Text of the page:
Cosmetic Surgery Community
1k Members
Avatar universal


I have had surgeries since March, 2010.  We were recommended to do a tram flap after my diagnose of breast cancer DCIS.  I agreed because didn't want to have breast implants and then revisit in 10 yrs.  After my first surgery, I contracted a very bad infection in the incision, they have to clean up the area multiple times; from April to August 2010, and left it open wound for a space of three weeks..  They closed the incision again, and after that I had my first hernia surgery on September 2010.  After that one, I had every year after, a hernia repair surgery and waiting at this moment for the decision of a new one.  I'm really disappointed that I wasn't told about all the complications that this surgery can or might have.  The only thing was mentioned if that I couldn't do any more sit ups and that to get out of bed will need to roll to my side and then push myself with my arms.  They never told me that I will loose strength in my  legs, or that I will get exhausted if I walk more that 5 minutes.  Or that I would have this bulges in my abdomen all the time.  It is enough with the pain of the arm and the underarm, after you have a mastectomy, but to not be able, to do ANYTHING is frustrating and debilitating.  I can't bend down, or pick anything, I can't function in my household, I need help for everything, even to get up from a chair.  It has changed my functionality and sadly for the worst.  I hope I have all the information that I'm getting now, after I keep having my hernia repair surgeries.  Before I couldn't find anything negative about this surgery (Tram Flap) and that is completely upsetting.  No one mentioned the DIEP flap surgery, that would've been an alternative in addition to the transplants.  WHAT CAN I DO TO PREVENT MORE SURGERIES?  I don't think my insurance will approve any more, and more importantly I don't know if my body can handle another one.  
2 Responses
563773 tn?1374250139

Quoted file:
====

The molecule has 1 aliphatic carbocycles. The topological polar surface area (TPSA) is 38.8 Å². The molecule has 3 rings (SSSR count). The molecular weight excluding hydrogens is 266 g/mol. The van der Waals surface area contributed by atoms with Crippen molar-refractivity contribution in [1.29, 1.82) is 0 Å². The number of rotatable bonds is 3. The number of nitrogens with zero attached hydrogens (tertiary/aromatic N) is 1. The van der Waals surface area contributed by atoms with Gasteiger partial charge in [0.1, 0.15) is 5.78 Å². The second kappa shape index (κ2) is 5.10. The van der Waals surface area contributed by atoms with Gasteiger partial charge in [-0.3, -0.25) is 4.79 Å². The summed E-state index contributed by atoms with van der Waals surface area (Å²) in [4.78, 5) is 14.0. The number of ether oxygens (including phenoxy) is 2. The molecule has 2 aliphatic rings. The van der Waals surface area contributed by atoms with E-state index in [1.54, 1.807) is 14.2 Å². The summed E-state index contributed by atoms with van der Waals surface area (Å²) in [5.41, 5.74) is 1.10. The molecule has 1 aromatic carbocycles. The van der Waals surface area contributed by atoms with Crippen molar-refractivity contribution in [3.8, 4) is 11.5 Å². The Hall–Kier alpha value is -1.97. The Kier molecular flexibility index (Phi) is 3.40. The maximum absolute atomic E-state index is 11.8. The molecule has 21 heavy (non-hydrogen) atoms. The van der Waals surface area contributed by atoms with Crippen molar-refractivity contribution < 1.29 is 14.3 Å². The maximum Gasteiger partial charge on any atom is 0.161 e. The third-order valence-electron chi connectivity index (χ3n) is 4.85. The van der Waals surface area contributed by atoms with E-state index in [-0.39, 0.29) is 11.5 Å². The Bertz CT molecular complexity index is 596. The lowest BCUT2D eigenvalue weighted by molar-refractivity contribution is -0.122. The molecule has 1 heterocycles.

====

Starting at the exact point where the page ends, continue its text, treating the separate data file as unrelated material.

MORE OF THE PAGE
After TRAM flap reconstruction, the abdominal muscle can be weaker. This increases your risk of having a hernia. Unfortunately surgical treatment is only treatment option available. Two surgical approaches are used to treat incisional hernias: either a laporoscopic incisional herniorrhaphy, or a conventional open repair procedure.
It is very difficult to precisely confirm a diagnosis without examination and investigations and the answer is based on the medical information provided. For exact diagnosis, you are requested to consult your doctor. I sincerely hope that helps. Take care and please do keep me posted on how you are doing.

Avatar universal
Thank you Dr. Kaur, for answering.  I am going to a surgical doctor with experience in hernia repairs and going to have a CT scan tomorrow.  He doesn't want to operate until he have the test done and from there we will make a plan of action.  Really comfortable with this.  It doesn't change my ability to do things, but at least gives me the hope to not have surgery yet.  Will keep in contact.  Thank you again, for the information.
Have an Answer?
Didn't find the answer you were looking for?
Ask a question
Popular Resources
Wish you could get back your pre-pregnancy body? Dr. Michael B. Wolfeld explains why new mothers are undergoing a cosmetic precedure called the "mommy makeover."
Whether you have excess skin that needs removal or want a quick fix for those vanity pounds, there are options. Plastic surgeon Michael B. Wolfeld, MD, describes two types of tummy tucks.
Ophthalmologist Michael Kutryb reports on the success (or failure!) of LATISSE.
A list of national and international resources and hotlines to help connect you to needed health and medical services.
Here’s how your baby’s growing in your body each week.
These common ADD/ADHD myths could already be hurting your child